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Let’s Talk About The ‘Ugly Duckling’ Trope

We’ve all seen it before, whether it be from The Princess Diaries, Miss Congeniality, or Clueless, the idea of the ugly duckling has been prevalent in our favorite films. On the surface, it can seem harmless. I mean, who wouldn’t want a game-changing makeover right? When we dig deeper, the implications of the trope can be detrimental to everyone, especially those absorbing this kind of content at a young age. 

The tale of the ugly duckling goes as follows: A duckling gets teased by his peers for looking different than the rest of the ducks, and only finds solace in his appearance once he grows up to be a beautiful swan. 

The message being sent with this trope is that looking different is a bad thing, and you can only truly be confident if you change your physical appearance. It’s easy to pick out how that message, in and of itself, is problematic. What isn’t so easy to pick out is how the media’s depiction of this trope is subtly deeming certain physical characteristics as undesirable and unattractive. 

The Princess Diaries makes a point of removing Mia’s glasses and straightening her frizzy hair before considering her attractive. Miss Congeniality had the main character, Gracie, wax her entire body, whiten her teeth, and go into a tanning booth before deeming her to be attractive. This is all just a way of perpetuating the beauty standards our society has set in place. In fact, when you look up Miss Congeniality on Google, all the recommended movies are other films following the ugly duckling trope: Mean Girls, Clueless, The Devil Wears Prada, etc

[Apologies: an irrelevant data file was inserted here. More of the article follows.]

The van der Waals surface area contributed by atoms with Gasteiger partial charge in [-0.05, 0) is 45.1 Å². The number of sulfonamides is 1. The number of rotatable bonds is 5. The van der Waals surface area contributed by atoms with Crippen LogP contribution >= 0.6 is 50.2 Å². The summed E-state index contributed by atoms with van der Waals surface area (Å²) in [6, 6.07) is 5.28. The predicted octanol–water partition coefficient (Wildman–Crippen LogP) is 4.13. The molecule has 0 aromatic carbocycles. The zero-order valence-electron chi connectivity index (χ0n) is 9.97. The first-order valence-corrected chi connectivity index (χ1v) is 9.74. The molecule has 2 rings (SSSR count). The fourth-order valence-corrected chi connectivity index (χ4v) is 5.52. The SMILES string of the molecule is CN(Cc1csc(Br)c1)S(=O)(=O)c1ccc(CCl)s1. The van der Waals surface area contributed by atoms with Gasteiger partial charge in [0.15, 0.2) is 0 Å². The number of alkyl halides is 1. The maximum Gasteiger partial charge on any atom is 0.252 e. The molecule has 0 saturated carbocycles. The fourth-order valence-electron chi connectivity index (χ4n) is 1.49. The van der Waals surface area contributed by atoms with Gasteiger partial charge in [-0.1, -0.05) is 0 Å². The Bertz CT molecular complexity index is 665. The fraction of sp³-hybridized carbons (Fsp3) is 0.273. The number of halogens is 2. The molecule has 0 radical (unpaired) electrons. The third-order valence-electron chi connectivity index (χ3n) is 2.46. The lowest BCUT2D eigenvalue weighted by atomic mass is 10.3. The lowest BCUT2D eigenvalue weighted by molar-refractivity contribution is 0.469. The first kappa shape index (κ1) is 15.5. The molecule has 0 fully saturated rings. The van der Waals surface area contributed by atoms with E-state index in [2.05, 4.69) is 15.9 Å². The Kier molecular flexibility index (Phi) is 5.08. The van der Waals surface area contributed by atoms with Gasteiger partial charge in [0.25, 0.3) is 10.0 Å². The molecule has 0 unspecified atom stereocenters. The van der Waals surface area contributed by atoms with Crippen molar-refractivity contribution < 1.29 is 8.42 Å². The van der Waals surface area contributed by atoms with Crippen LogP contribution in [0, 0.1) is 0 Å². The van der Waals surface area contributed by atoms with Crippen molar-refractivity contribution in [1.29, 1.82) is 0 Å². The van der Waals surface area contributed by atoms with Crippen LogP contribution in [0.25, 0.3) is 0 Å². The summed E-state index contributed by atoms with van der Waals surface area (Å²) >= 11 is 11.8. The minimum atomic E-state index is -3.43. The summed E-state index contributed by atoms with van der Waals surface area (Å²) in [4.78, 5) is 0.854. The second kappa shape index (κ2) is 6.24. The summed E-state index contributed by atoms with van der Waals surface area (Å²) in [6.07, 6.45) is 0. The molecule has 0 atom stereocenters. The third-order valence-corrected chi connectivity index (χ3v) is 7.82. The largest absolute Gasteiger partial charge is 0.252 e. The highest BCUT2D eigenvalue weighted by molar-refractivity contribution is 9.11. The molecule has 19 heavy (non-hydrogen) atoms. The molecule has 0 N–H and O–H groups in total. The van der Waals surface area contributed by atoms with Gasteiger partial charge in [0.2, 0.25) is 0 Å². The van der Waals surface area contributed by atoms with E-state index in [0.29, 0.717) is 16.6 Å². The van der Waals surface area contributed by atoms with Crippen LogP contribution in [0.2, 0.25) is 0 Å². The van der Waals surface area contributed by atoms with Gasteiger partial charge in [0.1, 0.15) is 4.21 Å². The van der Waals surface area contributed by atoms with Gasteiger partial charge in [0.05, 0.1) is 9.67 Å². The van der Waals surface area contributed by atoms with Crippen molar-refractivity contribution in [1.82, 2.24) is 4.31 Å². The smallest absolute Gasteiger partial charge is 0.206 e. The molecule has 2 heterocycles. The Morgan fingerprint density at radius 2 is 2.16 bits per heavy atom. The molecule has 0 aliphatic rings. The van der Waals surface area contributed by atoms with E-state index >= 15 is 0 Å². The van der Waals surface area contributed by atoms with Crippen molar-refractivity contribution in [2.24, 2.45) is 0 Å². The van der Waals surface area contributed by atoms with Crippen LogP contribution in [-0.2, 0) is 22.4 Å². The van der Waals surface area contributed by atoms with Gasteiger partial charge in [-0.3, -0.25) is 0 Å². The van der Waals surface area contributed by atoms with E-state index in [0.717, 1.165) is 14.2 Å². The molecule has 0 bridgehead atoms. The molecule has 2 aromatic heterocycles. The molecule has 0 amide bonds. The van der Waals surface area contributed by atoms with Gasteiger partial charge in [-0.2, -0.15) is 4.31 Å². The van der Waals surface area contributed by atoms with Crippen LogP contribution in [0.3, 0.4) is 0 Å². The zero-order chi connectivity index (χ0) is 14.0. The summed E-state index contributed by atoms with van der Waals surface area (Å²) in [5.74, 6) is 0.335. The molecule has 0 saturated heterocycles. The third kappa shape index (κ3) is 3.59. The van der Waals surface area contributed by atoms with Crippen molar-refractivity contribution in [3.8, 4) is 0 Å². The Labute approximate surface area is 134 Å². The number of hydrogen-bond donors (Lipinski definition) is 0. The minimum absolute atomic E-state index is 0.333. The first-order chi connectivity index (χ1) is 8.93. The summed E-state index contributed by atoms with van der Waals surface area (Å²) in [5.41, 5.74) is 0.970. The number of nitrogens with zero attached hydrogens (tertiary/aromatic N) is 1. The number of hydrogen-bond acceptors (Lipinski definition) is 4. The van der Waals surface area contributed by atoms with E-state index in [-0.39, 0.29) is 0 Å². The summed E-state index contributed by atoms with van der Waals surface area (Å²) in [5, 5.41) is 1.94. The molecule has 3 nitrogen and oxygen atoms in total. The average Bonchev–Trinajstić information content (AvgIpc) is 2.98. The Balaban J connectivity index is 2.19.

We should be trying to foster an era of increased body confidence, self-acceptance, and appreciation for what we were born with. The ugly duckling trope only prevents that from happening. The trope perpetuates the idea that women are only desired when they fit into the cookie-cutter standard of what beauty is.  I’m not encouraging us to boycott these movies and stop watching them all together; they are all entertaining and a part of our childhoods. I do think we need to be cautious of the content we consume and be more aware of the implications of such content. The ugly duckling trope needs to be retired. It’s already been used so many times before, and it no longer holds up.

Hello! I'm a Communication Studies major here at LMU set to graduate in 2023. I'm originally from the bay area and transferred in from a junior college local to my hometown. I love reading, watching movies, and spending my free time outside. Meeting new people is one of my favorite things to do, and I'm excited to be a part of HC LMU for just that reason.
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